Capsule Stage Reviews: Always...Patsy Cline, Beauty and the Beast, A Fertle Holiday, The Receptionist, Sunshine Boys

Always...Patsy Cline Stages Repertory Theatre's favorite cash cow is back and as much fun as ever. Created by Ted Swindley, the Stages founding artistic director, 20 years ago, Always...Patsy Cline is one of the theater's biggest crowd-pleasers. With the current two-woman cast, which includes the hilarious Susan O. Koozin as Louise Seger, Patsy's biggest fan, it's easy to understand why the show sells out every time Stages brings it back. There's also all that terrific country music, sung with smooth Patsy style, by Melodie Smith, who plays the country-singing queen. The show, told from Louise's point of view, tells how she first fell in love with Patsy's music hearing it on TV one morning, and then one night got to meet the star when she came to Houston to sing at a honky-tonk. The two women kept up their friendship through letters and phone calls until Patsy died in a plane crash in 1963. As directed by Kenn McLaughlin, Koozin is big and brassy as the Texas fan. With a big wig and lots of swagger, Koozin creates a charmingly plain-talking Louise. Smith covers such fabulous tunes as "Back in Baby's Arms," "I Fall to Pieces" and "Crazy," to name just a few, with crooning style. All the great music, plus the fun performances, take the audience on a fun trip through bygone days when stars were just like regular folk and Texans sounded like...well...Texans. Through January 11. 3201 Allen Pkwy., 713-527-0123. — LW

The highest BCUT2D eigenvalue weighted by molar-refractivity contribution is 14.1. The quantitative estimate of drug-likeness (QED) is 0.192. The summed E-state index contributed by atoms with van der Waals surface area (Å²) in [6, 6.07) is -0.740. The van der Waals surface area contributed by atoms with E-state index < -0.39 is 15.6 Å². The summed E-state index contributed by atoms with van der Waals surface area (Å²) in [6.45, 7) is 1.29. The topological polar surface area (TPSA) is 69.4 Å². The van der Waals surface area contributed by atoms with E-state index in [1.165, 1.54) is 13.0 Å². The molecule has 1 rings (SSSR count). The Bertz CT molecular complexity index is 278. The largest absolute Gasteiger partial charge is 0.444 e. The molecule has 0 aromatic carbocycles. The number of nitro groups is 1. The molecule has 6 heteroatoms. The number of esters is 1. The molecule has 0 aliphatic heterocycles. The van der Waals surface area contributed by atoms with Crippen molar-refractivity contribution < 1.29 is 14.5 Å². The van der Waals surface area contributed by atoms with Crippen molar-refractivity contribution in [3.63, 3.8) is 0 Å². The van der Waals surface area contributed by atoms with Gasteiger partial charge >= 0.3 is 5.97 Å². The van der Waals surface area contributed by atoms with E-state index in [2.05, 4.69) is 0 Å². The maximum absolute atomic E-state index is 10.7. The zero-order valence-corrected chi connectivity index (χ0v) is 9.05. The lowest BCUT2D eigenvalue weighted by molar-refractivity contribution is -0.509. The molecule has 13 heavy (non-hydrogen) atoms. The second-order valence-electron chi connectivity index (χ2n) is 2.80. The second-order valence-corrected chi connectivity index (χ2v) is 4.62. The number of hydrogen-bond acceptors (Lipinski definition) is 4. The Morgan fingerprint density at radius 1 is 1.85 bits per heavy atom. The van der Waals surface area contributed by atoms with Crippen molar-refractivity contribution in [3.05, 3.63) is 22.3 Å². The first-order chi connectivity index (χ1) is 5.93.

Beauty and the Beast Disney's blockbuster stage adaptation of its sensationally successful animated movie (1991) was the company's first foray into live stage shows. They turned the clever musical cartoon, with its feisty, smart heroine Belle, into a literal retelling with loads of special lighting effects and intricate character costumes. It was an immense hit, spawning Disney to examine its vaults and reinvent The Lion King, Tarzan, Little Mermaid, Mary Poppins and the soon-to-open Shrek. For all its overt simplicity, Beauty nonetheless dotes upon fantasy and imagination. Playhouse 1960 forgoes all that extraneous stuff and plows right through the magic with little stagecraft and not much poetry. Surprisingly, the big numbers choreographed by Jenny Cortina — "Be Our Guest," "Human Again" and "Gaston" — connect and only prove that showbiz chutzpah never fails. Unduly muffled behind his wolfman mask, James Murdock, making his stage debut as the Beast, was sedate when he should have been feral, and when his body mike failed, the unfortunate Murdock carried on without much noise at all. Natalie Pawelek made an appealing Belle with her clarion soprano and youthful presence, but the supporting players, as candlesticks, clocks and teapots, stole the show. Marco Camacho, the best of the bunch, exuded naughty charm as Gallic candelabra Lumiere; Joel Cortina sprightly bounced off walls as henchman LeFou; Nora Hahn as Mrs. Potts created a soothing spell with the theme song ballad "Beauty and the Beast" (an Academy Award winner); and Cody Wylie had the voice and moves for muscle-head Gaston. No matter what obstacles are placed in its path, this Disney musical behemoth keeps marching, thanks to its gloriously old-fashioned score, lovingly played under maestro Ana Guirola. Through November 30. 6814 Gant Rd., 281-587-8243, with additional performances December 5,6 and 7 at Berry Center, 8877 Barker Cypress, 281-894-3900. — DLG